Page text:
LAWRENCE — The defense attorney for Melix Bonilla, a city police officer facing corruption charges, said he will ask a superior court judge to reschedule the extortion, fraud and conspiracy trial until next month.
Bonilla’s trial is scheduled to start next Monday, May 12.
But, defense attorney Alex Cain said he will ask for a continuance today until sometime in June to review additional evidence in the case.
Cain said prosecutors in the case recently “disclosed additional discovery for me to review.” Cain said he now has copies of “redacted” internal affairs reports from the city of Lawrence and he wants to view complete, un-redacted reports prior to trial.
The internal affairs reports detail investigations involving Jay Jackson, who was terminated as both auxiliary police chief and civilian facilities manager at the police department. Jackson is described as a key witness in the criminal trial of Bonilla, who is accused of illegally swapping 13 city-owned vehicles for four Chevrolet Impalas.
Called before the Essex County Grand Jury, Jackson testified that Bonilla threatened to have him fired if he didn’t help him with the illegal car swap. Jackson said he feared losing his job, his only source of income and health insurance after he suffered a heart attack four years earlier, according to grand jury minutes.
Jackson was fired from his police department jobs after new Mayor Daniel Rivera succeeded William Lantigua on Jan. 2.
Jackson has since filed a civil lawsuit against the city, saying he was fired in retaliation for testifying against Bonilla.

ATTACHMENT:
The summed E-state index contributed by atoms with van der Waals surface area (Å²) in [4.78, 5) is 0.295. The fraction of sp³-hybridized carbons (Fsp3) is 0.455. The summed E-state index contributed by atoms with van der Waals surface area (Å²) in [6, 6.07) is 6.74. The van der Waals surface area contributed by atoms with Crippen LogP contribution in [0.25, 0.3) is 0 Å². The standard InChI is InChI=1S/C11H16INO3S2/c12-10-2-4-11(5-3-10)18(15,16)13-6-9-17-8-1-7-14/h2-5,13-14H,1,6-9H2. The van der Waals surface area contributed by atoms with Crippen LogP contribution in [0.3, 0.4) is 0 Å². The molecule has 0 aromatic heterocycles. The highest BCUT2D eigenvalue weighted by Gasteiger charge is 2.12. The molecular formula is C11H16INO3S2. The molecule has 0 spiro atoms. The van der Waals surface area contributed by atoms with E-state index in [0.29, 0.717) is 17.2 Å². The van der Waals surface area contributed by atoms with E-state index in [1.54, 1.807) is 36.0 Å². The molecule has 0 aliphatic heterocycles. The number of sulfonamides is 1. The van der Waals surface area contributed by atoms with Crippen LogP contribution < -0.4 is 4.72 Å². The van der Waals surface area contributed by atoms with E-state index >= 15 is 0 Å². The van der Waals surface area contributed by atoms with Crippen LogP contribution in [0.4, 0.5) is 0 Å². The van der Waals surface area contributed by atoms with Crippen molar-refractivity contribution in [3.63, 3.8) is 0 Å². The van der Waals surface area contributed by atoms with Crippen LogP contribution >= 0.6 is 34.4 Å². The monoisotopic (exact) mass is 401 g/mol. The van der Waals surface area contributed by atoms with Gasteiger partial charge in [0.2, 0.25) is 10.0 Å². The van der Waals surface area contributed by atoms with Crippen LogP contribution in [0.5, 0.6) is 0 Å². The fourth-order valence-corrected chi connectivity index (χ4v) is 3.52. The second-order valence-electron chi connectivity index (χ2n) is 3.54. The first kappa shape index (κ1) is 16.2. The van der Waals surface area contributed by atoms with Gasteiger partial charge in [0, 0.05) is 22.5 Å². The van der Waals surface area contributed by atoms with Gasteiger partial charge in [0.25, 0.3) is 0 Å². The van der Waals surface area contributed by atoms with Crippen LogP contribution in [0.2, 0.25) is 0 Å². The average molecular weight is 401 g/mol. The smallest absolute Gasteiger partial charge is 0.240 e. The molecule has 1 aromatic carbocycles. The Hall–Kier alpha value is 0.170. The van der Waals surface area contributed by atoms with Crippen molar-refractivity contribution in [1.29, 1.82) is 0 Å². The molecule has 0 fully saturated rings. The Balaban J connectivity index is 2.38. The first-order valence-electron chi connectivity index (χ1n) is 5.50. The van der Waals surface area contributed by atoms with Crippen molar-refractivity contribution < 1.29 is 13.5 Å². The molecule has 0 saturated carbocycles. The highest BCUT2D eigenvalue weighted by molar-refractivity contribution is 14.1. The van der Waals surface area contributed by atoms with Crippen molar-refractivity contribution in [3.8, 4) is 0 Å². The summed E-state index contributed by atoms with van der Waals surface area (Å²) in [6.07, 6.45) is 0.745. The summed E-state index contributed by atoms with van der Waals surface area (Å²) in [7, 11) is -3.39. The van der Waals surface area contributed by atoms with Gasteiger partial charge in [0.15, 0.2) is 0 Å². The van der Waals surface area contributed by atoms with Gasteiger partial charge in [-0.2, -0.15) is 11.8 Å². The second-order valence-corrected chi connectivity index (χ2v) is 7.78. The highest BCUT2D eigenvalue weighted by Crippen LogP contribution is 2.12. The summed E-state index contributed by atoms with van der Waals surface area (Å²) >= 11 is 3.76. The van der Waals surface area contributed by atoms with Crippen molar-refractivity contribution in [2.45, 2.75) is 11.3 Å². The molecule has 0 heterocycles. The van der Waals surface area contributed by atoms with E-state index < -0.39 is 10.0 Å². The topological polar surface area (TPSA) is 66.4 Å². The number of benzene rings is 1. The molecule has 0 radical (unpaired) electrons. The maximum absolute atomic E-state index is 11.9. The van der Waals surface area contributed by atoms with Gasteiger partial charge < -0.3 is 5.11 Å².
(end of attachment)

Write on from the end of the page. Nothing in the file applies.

Jackson’s lawsuit, filed on April 17, also says the city retaliated against him by illegally releasing private and personal information about him to the press and public, including the Police Department internal affairs reports. He is seeking at least $105,000 and other unknown and unspecified damages, according to the lawsuit.
The auxiliary police chief’s job is unpaid. The civilian facility director’s job pays $47,000.
Bonilla’s trial comes on the heels of the conviction and jailing in late March of Leonard Degnan, Lantigua’s former chief of staff.
Degnan was found guilty by a 12-person jury on bribery and conspiracy charges leveled after he pressured a city contractor, Allied Waste, to donate a trash truck to the Dominican Republic, Lantigua’s native country.
Degnan was sentenced to 18 months in jail, a $10,000 fine and probation.
Bonilla is a close friend and political ally of former Mayor Lantigua and previously served as Lantigua’s campaign manager. In January 2010, shortly after taking office, Lantigua promoted Bonilla from sergeant to Deputy Police Chief.
Bonilla hasn’t worked at the police department since Sept. 11, 2012, but remained on the city payroll receiving his $138,000 annual salary, until new Mayor Rivera ordered Bonilla’s pay suspended.
Rivera also demoted Bonilla from deputy police chief to sergeant until the bribery, extortion and conspiracy charges against him are resolved.
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